It’s hard to know who’s happier that the U.S. men’s Alpine team finally won a medal at these Games, NBC or the U.S. men’s Alpine team. In any case, Andrew Weibrecht was a surprising silver medalist — just as he was four years ago — and Bode Miller tied for the bronze to become the oldest American (at 36) to win an Alpine medal. His six medals are the most for a U.S. skier.

Miller shared the bronze with Canada’s Jan Hudec and last but really first, Norway’s Kjetil Jansrud won gold.

Skiing medals give NBC a lot to chew on in prime time, but like every sales pitch on TV, wait, there’s more! The ice dancing got underway with the short program, and with Americans favored for the gold, it’s like Christmas came 10 months early — or two months late — for NBC.

As expected, Charlie White and Meryl Davis took the lead with a flawless performance, setting a world-best mark of 78.89. Tessa Virtue and Scott Moir of Canada, the gold medalists four years ago in Vancouver, were second. Madison Chock and Evan Bates stand in eighth, and fellow Americans Maia and Alex Shibutani are ninth.

Lindsey Jacobellis, with a closet full of Winter X Games awards at home, could have won her first Olympic medal Sunday in snowboard cross, or she could have crashed. Either way, she’s news after her mistake in 2006 cost her the gold medal and gave her a strange place in Olympic history. Sadly for Jacobellis, this tale did not get a happy ending.

Instead, a newcomer emerged: 21-year-old Faye Gulini, whose finished fourth behind the Czech Republic’s Eva Samkova, Canada’s Dominique Maltais and France’s Chloe Trespeuch.

The two-man bobsled got underway with the first two runs; it concludes Monday with two more. Russia-1, driven by Alexander Zubkov, leads Switzerland-1 by .32 seconds, with USA-1 (Steve Holcomb and Steve Langton) in third another .04 behind. USA-2 was in third place after the first heat but dropped to 11th after the second run, two spots ahead of USA-3.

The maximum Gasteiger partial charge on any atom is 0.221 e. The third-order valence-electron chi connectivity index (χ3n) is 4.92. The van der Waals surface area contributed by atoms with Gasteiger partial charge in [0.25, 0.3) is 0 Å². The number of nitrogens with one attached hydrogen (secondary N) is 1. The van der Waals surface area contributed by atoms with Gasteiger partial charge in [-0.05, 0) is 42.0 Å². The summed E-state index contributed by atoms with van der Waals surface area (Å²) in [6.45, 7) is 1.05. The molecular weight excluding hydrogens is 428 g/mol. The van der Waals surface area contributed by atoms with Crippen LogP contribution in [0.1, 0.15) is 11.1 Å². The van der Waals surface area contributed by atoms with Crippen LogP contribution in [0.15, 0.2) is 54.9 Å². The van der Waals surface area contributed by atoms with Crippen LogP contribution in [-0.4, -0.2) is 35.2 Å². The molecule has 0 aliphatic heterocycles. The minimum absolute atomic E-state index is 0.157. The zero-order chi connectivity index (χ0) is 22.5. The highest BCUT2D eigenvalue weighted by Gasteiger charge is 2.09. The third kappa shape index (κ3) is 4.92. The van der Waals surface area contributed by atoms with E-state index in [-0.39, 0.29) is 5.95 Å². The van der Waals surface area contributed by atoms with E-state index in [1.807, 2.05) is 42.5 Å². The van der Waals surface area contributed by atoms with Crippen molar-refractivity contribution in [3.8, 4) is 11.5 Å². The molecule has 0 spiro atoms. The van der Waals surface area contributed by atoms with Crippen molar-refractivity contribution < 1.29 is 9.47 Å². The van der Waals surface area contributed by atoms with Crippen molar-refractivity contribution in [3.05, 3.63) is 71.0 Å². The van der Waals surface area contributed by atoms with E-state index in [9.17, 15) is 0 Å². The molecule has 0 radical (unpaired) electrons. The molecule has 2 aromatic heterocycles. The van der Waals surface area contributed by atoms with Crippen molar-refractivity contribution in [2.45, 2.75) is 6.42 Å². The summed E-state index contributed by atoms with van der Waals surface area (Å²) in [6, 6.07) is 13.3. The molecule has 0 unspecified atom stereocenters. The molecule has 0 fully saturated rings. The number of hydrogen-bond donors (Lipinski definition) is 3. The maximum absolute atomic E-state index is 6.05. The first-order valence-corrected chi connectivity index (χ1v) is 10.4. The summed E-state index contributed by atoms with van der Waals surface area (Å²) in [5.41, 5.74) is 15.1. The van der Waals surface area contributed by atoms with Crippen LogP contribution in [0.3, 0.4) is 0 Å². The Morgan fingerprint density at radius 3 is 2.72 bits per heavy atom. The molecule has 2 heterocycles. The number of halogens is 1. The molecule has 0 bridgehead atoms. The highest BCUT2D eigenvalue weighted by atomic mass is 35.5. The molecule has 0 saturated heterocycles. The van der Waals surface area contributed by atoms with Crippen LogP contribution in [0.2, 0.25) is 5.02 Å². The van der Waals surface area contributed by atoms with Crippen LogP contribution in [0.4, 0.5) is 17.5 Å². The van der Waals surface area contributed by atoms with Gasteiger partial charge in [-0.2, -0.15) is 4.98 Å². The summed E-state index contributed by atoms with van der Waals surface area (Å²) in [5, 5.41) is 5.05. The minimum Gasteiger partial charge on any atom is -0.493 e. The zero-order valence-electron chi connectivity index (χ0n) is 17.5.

Russia has not won a gold medal in the two-man since 1988.

Bobsled might the high-octane sport at the Winter Olympics. From America's recent dominance to the NASCAR know-how that enabled it, here are 10 things to know about bobsled at the 2014 Sochi Games. (Davin Coburn/The Washington Post)

Stop me if you’ve heard this one: The Netherlands swept the podium in speedskating. In fact, the Netherlands took the top four spots in speedskating. This time it was the women’s 1,500 meters, and the order of finish was Jorien ter Mors (in an Olympic-record 1:53.51), Ireen Wust, Lottie Van Beek and Marrit Leenstra. On another day, you might be able to scramble those names, but probably not those results. Orange really is the new black.

Ter Mors not only took gold, she also could become the first to win short- and long-track speedskating medals in the same Olympics. She was fourth in the short-track 1,500 Saturday but has another chance Tuesday in the 1,000 short-track event.

Heather Richardson was the top finisher among the Americans, in seventh.

And as always, it’s a fair gamble that you’ll see some men’s hockey, even if it’s not on the schedule. The Russians needed a shootout to beat Slovakia, and the United States easily beat Slovenia to win Group A and automatically advance to the quarterfinals.